Ethanol’s discount to gasoline tightened to the narrowest in more than two weeks on below- average inventories for this time of year.
The spread, or price difference, contracted 2.67 cents to 27.1 cents a gallon this morning, the least since June 5, as stockpiles of the fuel have remained near record-low seasonal levels throughout the year, data compiled by Bloomberg show. Inventories were down 22% last week from a year earlier, according to Energy Information Administration data.
"There’s good support in the market," said Shawn McCambridge, senior grain analyst at Jefferies Bache LLC in Chicago. "Stocks have stayed steady around these lower levels and that’s giving support."
Denatured ethanol for July delivery slipped 1.9 cents, or 0.8 percent, to $2.445 a gallon on the Chicago Board of Trade. Prices are up 12 percent this year.
Gasoline for July delivery sank 4.57 cents, or 1.7 percent, to $2.716 a gallon on the New York Mercantile Exchange. The contract covers reformulated gasoline, made to be blended with ethanol before delivery to filling stations.
McCambridge said ethanol prices were buoyed by a U.S. Supreme Court decision today that left intact Environmental Protection Agency rules allowing higher concentrations of corn-based ethanol in gasoline, turning away appeals from the grocery, auto and oil industries.
"That may have given us a little psychological support," McCambridge said. "It’s giving confirmation, just saying that’s not something we’ll have to worry about hanging over the market."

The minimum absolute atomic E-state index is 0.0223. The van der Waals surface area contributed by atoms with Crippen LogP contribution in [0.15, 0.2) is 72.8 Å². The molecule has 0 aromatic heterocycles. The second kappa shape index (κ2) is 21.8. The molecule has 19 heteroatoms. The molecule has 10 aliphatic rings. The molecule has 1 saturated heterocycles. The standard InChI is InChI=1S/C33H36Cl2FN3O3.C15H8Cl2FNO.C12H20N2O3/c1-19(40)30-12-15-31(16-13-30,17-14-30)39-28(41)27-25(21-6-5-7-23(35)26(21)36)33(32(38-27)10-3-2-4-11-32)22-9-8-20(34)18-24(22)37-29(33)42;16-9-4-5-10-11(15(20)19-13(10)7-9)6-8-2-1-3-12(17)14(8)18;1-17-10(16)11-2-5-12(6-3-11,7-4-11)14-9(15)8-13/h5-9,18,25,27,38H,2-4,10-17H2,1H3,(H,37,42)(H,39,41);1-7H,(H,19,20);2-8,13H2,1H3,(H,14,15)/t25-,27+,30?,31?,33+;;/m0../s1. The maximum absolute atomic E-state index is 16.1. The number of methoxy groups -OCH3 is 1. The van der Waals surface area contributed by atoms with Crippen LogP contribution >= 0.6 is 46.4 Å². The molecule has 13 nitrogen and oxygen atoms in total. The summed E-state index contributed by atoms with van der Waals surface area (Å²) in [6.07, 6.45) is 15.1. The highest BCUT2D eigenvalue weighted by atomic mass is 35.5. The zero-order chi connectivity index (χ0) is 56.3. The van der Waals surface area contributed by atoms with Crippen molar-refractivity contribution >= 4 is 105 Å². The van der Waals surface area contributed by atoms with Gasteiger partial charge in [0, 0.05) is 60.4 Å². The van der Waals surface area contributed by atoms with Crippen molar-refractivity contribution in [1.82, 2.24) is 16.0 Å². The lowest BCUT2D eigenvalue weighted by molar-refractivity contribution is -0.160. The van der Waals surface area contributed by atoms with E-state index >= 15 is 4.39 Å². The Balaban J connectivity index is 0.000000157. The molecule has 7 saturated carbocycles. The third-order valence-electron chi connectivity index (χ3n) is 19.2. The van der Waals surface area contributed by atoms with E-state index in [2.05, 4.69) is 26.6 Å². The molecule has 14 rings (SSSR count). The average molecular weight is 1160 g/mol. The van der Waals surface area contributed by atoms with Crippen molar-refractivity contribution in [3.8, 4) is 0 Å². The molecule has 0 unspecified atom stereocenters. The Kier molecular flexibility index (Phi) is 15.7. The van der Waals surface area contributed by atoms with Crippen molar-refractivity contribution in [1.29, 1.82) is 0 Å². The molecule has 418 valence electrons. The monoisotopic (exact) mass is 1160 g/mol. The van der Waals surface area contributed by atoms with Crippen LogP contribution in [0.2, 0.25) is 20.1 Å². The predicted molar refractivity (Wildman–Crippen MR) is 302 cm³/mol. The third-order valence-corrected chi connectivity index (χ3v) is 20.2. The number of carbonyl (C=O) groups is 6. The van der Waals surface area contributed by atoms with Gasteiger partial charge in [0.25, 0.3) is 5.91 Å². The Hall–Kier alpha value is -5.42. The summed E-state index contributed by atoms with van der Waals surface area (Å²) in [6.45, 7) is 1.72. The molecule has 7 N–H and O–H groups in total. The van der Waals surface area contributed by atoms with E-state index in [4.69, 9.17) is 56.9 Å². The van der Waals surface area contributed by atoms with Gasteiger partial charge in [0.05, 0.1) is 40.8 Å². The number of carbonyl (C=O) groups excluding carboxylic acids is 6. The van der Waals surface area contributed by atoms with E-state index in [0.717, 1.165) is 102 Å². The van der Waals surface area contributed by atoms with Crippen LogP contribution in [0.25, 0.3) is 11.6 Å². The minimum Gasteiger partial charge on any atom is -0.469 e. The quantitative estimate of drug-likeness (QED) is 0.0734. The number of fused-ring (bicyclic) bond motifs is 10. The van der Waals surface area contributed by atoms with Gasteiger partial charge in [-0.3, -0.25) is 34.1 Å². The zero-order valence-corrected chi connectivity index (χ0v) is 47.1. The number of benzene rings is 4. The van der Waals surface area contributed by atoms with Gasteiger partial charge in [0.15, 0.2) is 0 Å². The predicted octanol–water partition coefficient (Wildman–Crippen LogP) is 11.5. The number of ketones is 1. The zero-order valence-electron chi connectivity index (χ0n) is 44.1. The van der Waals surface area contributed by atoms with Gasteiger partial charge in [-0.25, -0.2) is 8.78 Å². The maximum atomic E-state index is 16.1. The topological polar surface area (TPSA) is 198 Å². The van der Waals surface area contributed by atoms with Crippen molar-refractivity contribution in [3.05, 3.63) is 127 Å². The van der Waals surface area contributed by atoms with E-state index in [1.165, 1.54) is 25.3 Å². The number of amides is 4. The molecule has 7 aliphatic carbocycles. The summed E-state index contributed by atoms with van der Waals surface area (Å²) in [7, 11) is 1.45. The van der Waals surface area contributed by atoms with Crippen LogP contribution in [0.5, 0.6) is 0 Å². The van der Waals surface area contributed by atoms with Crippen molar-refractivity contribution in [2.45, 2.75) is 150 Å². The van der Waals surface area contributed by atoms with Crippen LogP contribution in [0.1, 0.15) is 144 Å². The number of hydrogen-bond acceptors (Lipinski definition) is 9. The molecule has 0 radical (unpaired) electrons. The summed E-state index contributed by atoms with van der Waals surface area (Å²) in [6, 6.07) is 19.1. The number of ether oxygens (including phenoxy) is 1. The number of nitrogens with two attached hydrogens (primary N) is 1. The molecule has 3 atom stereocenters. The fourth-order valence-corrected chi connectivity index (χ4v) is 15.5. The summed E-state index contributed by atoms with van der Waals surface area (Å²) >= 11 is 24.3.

The EPA in 2011 approved blends of as much as 15 percent of ethanol in gasoline, a formula known as E15, for cars made for the model year 2001 and later.
"Now that the final word has been issued, I hope that oil companies will begin to work with biofuel producers to help bring new blends into the marketplace that allow for consumer choice and savings," said Tom Buis, chief executive officer of Growth Energy, a renewable fuels trade group.
Ethanol-blended gasoline made up about 94 percent of the total U.S. gasoline pool in the week ended June 14, data from the Energy Department’s analytical arm show.
Corn for July delivery decreased 8.25 cents to $6.535 a bushel in Chicago. The corn crush spread, or the cost difference between a gallon of ethanol and the corn needed to make it, was 6 cents at 11:50 a.m., up 1 cent from June 21, data compiled by Bloomberg show.